OMAHA, Neb. (AP) – Nebraska cities along the Missouri River are still waiting for nearly $7.2 million to be reimbursed from state and federal agencies, more than 3 years after a 2011 flood.  The Omaha World-Herald reports five cities haven’t yet received payments between $275,000 and nearly $4 million. Omaha is owed the most at $3.6 million.

Grants from the Nebraska and Federal Emergency Management Agencies have helped pay for flood damage and recovery, but Nebraska still owes 43 percent of the nearly $17 million owed in flood claims. A NEMA official says processing claims takes a lot of time and work.

Meanwhile, the Iowa Homeland Security and Emergency Management has paid all but 5 percent of its $38.6 million in claims.

Group using bar napkins to combat drunken driving


December 29th, 2014 by Ric Hanson

SIOUX CITY, Iowa (AP) – A group in Sioux City plans to distribute 36,000 bright yellow bar napkins that encourage people to avoid driving after drinking in the nights leading up to New Year’s Eve. It’s the latest campaign launched through Mercy Medical Center’s Reality Education Alcohol Prevention Program, otherwise known as REAP. The Sioux City Journal reports the napkins say, “Friends do whatever it takes to stop friends from driving drunk.”

According to the National Highway Traffic Safety and Administration, nearly 10,100 people were killed last year in alcohol-impaired driving crashes. Those deaths accounted for 31 percent of all traffic-related deaths in the U.S.

Helping the Iowa Youth Who Age Out of Foster Care


December 29th, 2014 by Ric Hanson

DES MOINES, Iowa – Finding a forever home is a goal for all children in Iowa foster care, and while that’s not the reality for many of them, the state is finding success in efforts to smooth their transition out of the system and into adulthood. Carol Behrer, executive director of Youth Policy Institute of Iowa, says navigating life’s path can be especially tough for foster youth, so support in areas such as housing, education and employment is critical.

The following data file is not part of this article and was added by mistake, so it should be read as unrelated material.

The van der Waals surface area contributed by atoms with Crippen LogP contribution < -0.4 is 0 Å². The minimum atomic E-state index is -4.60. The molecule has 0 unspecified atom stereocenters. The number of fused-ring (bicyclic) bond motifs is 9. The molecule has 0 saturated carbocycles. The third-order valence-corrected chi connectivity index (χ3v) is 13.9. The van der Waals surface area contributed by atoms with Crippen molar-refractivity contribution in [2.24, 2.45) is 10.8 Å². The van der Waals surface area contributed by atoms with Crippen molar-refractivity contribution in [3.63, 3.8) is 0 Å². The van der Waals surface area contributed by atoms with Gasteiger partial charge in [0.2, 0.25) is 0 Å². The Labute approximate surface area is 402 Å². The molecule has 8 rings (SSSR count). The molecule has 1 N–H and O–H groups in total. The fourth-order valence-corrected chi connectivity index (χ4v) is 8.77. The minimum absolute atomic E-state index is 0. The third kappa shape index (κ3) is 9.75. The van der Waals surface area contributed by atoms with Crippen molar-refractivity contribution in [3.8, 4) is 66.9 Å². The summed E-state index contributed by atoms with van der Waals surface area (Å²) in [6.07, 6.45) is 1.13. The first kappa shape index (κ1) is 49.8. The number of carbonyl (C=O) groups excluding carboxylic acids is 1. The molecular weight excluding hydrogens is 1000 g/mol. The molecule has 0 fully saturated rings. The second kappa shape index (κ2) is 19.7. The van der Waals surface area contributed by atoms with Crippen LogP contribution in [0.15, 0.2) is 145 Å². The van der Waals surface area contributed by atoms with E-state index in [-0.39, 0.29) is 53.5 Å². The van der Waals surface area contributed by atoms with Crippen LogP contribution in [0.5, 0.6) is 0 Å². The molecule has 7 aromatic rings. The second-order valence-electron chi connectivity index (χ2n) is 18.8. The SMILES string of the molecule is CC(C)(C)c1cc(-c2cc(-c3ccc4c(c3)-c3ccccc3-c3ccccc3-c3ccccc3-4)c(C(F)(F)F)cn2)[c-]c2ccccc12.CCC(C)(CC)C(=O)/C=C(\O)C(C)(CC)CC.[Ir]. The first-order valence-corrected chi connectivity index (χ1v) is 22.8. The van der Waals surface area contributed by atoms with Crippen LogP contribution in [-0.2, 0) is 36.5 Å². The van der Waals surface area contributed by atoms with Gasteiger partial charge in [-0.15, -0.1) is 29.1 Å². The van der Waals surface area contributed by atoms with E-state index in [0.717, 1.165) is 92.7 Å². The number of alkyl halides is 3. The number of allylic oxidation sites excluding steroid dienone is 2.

“The services available through the Iowa Aftercare Services Network are helping these young people meet their basic needs, but also learn the skills, develop the competencies that they need to become successful adults,” she points out.

In Iowa, there are around 6,000 children in foster care at any given time, with from 400 to 500 of them turning 18 and aging out of the system each year. One way that Iowa could provide more assistance for foster youth is by joining the federal program that includes funding for foster care services beyond age 18.

“States now have the option of continuing to receive that federal support up to the age of 21,” Behrer explains. “Iowa has not yet taken that option, although more than half the states have.”

(Iowa News Service)

State Parks to hold first walk events on New Year’s Day

Ag/Outdoor, News

December 29th, 2014 by Ric Hanson

The head of the state parks bureau is encouraging you to make plans to take a hike in 2015. Todd Coffelt says they are planning events in five state parks.  “The state of Iowa and the state parks bureau, we’re participating with a national effort to get people to state parks enjoy a first-day hike,” Coffelt explains. “It’s an opportunity to meet with staff and enjoy the resources in their local community, and to be outside to help get that New Year started off in the right way.” He says New Year’s Day is a good time to start the new tradition.

“This is a great opportunity to maybe go do something you haven’t done before, or even if you are an expert and have done it many times, you can share that experience with other people who may be there for their first time. And really share that opportunity to talk and take shelter at a warm place in the park. But, get outside and some of Iowa’s wildlife,” according to Coffelt. Staff will be on hand at